A $42 million bypass road linking Jerusalem to Jewish settlements south of the city was inaugurated this week, resulting in applause from Jewish settlers and criticism from others.
“This is the fulfillment of an old dream to be connected to Jerusalem,” said Yeshayahu Yehieli, deputy head of the Etzion bloc council, which represents Jewish settlements in the southern West Bank.
Zionist settlement in the Gush Etzion region goes back to the pre-state era. The Etzion bloc was the location of the first Jewish settlements after the Six- Day War and was established in part by orphans of the original settlers.
The new road is made up of the longest tunnels and bridge ever built by Israel. One tunnel, which is about 900 feet long, goes under the Gilo neighborhood in southern Jerusalem. The other tunnel, which is some 3,000 feet long, passes under Beit Jala, a Palestinian village near Bethlehem.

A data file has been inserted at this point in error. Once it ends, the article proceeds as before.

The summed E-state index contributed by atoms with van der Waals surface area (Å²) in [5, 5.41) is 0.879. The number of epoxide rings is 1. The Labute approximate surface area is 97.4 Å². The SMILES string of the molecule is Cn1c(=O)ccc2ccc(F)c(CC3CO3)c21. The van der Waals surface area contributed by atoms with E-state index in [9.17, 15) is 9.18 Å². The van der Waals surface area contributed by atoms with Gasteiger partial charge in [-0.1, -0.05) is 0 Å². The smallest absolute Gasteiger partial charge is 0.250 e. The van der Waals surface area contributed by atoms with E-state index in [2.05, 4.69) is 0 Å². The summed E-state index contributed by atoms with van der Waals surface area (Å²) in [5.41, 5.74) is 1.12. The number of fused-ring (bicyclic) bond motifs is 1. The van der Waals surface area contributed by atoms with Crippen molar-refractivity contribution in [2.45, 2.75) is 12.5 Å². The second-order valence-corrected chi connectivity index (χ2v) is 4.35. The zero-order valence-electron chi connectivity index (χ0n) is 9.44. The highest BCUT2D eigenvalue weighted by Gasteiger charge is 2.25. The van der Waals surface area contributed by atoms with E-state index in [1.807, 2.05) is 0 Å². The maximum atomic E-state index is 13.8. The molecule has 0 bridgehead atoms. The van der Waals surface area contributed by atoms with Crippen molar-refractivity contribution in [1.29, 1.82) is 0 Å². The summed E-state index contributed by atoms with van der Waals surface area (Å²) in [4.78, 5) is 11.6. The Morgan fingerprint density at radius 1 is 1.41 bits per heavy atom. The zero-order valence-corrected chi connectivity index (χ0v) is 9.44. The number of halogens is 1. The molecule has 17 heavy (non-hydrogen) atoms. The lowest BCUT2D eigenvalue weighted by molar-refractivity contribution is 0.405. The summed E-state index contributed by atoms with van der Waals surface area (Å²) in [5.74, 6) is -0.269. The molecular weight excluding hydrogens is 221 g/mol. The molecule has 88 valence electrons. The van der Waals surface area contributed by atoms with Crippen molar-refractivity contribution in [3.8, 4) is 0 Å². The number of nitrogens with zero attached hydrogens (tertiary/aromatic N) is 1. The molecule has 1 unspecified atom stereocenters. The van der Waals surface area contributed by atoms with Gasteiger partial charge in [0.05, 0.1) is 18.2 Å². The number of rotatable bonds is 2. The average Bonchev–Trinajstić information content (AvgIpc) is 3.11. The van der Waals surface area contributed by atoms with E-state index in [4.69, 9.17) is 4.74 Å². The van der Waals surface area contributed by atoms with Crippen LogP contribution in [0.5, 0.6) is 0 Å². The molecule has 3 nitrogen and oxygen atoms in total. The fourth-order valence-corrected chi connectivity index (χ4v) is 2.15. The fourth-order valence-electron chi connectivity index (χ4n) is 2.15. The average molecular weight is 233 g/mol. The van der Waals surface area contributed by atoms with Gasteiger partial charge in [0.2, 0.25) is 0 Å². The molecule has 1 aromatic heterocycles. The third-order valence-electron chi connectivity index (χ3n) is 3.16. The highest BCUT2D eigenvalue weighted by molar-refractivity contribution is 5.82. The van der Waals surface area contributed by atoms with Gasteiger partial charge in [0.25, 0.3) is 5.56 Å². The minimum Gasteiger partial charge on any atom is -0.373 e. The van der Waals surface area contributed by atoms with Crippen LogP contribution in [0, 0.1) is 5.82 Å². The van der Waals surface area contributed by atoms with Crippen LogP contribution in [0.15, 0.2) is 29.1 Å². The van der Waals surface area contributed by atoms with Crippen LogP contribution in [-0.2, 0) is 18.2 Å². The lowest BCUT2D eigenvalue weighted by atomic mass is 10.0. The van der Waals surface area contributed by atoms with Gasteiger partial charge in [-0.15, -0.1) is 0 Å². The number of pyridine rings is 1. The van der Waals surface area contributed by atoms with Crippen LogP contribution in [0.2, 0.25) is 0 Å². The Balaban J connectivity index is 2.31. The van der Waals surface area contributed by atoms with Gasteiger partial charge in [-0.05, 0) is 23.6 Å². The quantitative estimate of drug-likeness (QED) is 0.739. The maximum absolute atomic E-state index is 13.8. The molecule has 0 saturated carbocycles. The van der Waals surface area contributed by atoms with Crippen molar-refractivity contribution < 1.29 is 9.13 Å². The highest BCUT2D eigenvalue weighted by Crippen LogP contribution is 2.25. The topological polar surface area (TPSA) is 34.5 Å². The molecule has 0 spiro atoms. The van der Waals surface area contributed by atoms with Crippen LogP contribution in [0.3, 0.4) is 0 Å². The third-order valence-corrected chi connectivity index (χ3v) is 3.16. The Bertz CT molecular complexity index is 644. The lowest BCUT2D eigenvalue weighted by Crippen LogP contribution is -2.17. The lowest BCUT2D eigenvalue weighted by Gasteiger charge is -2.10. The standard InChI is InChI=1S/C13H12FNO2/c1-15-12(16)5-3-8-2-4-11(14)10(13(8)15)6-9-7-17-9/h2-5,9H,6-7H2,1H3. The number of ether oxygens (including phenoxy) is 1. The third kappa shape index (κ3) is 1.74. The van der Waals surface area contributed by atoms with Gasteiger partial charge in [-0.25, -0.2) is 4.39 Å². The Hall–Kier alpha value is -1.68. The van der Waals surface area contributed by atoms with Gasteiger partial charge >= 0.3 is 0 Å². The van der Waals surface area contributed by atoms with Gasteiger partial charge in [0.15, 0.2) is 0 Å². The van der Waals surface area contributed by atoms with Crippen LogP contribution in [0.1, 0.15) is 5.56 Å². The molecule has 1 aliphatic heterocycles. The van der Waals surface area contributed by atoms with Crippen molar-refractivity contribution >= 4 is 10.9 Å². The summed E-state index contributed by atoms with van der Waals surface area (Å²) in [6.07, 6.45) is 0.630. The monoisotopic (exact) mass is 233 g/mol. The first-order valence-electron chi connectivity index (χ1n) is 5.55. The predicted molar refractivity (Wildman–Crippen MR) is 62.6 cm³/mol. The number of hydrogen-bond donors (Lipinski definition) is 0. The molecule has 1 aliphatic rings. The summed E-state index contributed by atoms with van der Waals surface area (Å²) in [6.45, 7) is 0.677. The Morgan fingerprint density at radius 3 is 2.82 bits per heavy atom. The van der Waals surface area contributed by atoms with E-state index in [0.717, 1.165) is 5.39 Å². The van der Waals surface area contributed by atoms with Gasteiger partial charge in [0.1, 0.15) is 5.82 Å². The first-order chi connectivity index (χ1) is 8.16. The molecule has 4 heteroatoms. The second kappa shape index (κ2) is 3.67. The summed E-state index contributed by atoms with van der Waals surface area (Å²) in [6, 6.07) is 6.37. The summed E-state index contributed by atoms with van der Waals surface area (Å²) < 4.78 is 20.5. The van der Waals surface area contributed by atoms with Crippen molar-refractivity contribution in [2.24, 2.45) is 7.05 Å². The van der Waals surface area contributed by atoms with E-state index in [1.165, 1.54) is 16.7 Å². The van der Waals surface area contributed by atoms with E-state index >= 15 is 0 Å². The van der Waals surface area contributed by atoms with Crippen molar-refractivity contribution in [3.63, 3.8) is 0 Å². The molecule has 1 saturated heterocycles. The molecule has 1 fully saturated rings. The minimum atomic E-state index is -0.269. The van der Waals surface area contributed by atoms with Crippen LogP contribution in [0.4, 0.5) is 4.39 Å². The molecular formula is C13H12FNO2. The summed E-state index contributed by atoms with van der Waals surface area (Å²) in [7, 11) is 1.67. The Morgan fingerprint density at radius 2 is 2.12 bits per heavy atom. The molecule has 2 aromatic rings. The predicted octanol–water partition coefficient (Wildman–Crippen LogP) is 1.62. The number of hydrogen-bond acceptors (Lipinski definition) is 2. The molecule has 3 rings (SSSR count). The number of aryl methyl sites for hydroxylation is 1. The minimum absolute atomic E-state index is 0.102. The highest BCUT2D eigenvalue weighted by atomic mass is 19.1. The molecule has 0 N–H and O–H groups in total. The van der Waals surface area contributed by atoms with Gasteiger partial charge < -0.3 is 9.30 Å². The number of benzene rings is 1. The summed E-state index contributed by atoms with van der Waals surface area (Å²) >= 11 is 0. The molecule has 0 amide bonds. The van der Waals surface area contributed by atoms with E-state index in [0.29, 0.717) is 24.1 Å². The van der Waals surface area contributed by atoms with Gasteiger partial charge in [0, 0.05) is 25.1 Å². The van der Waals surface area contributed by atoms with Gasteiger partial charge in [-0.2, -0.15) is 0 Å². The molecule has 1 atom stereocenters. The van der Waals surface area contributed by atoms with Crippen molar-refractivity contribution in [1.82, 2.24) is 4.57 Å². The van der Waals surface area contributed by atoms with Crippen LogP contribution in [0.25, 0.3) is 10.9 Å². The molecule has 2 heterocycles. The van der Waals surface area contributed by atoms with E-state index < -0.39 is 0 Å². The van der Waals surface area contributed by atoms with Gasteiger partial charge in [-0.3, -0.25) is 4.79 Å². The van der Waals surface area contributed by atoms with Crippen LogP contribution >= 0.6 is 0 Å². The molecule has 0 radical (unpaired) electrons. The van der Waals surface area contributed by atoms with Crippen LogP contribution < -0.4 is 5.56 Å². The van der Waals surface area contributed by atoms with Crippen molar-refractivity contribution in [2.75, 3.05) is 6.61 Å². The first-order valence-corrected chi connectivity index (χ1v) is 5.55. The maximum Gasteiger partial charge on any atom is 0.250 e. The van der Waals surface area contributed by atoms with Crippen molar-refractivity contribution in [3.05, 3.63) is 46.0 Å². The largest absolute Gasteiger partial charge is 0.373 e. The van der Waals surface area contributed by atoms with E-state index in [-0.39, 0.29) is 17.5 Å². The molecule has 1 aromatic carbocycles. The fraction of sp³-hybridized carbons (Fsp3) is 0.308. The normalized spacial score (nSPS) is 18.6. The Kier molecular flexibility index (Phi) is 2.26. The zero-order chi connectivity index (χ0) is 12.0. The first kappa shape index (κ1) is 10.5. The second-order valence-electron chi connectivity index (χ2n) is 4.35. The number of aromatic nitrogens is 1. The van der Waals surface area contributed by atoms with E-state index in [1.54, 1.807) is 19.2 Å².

A 1,150-foot bridge connects the two tunnels.
Initially begun under the Likud-led government in 1992, construction of the road, which bypasses Palestinian communities, was continued by the following Labor-led government.
Palestinians have strongly opposed the building of bypass roads, and say Israel has expropriated land for the projects.
In addition, dozens of Israeli peace activists protested at the otherwise uneventful dedication.
Ariel Sharon, Israeli infrastructure minister, said in response to the demonstrators: “There were days when a new road didn’t bypass problems, but solved problems.”
He added, “I believe if we succeed in defining clear national goals and stick to them, those great days will return and with them peace and security.”
The Archive of the Jewish Telegraphic Agency includes articles published from 1923 to 2008. Archive stories reflect the journalistic standards and practices of the time they were published.